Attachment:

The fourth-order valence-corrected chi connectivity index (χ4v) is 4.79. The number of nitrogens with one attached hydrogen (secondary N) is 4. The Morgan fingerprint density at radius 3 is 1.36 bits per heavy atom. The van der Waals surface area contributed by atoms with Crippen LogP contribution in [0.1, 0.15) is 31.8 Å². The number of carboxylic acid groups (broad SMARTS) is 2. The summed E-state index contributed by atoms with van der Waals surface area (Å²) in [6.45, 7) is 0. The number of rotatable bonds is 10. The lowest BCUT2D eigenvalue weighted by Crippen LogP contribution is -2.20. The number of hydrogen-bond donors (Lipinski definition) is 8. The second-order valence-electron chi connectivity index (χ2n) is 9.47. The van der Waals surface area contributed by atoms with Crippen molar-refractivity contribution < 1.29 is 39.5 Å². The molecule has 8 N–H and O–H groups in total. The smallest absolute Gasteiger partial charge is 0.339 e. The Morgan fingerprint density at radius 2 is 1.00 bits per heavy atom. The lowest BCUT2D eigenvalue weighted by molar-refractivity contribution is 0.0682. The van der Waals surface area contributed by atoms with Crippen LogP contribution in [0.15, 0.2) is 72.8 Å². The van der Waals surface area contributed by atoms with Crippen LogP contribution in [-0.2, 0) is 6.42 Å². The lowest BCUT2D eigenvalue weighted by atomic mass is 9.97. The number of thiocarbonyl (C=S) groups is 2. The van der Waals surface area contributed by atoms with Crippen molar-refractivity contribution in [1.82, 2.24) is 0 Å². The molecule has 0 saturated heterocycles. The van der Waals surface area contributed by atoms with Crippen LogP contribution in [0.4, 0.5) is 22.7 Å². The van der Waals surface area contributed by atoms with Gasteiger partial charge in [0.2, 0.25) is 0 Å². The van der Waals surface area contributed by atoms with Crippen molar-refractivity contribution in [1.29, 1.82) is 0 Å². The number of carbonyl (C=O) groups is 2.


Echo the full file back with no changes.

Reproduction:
The fourth-order valence-corrected chi connectivity index (χ4v) is 4.79. The number of nitrogens with one attached hydrogen (secondary N) is 4. The Morgan fingerprint density at radius 3 is 1.36 bits per heavy atom. The van der Waals surface area contributed by atoms with Crippen LogP contribution in [0.1, 0.15) is 31.8 Å². The number of carboxylic acid groups (broad SMARTS) is 2. The summed E-state index contributed by atoms with van der Waals surface area (Å²) in [6.45, 7) is 0. The number of rotatable bonds is 10. The lowest BCUT2D eigenvalue weighted by Crippen LogP contribution is -2.20. The number of hydrogen-bond donors (Lipinski definition) is 8. The second-order valence-electron chi connectivity index (χ2n) is 9.47. The van der Waals surface area contributed by atoms with Crippen molar-refractivity contribution < 1.29 is 39.5 Å². The molecule has 8 N–H and O–H groups in total. The smallest absolute Gasteiger partial charge is 0.339 e. The Morgan fingerprint density at radius 2 is 1.00 bits per heavy atom. The lowest BCUT2D eigenvalue weighted by molar-refractivity contribution is 0.0682. The van der Waals surface area contributed by atoms with Crippen LogP contribution in [0.15, 0.2) is 72.8 Å². The van der Waals surface area contributed by atoms with Crippen LogP contribution in [-0.2, 0) is 6.42 Å². The lowest BCUT2D eigenvalue weighted by atomic mass is 9.97. The number of thiocarbonyl (C=S) groups is 2. The van der Waals surface area contributed by atoms with Crippen molar-refractivity contribution in [1.82, 2.24) is 0 Å². The molecule has 0 saturated heterocycles. The van der Waals surface area contributed by atoms with Crippen LogP contribution in [0.4, 0.5) is 22.7 Å². The van der Waals surface area contributed by atoms with Gasteiger partial charge in [0.2, 0.25) is 0 Å². The van der Waals surface area contributed by atoms with Crippen molar-refractivity contribution in [1.29, 1.82) is 0 Å². The number of carbonyl (C=O) groups is 2.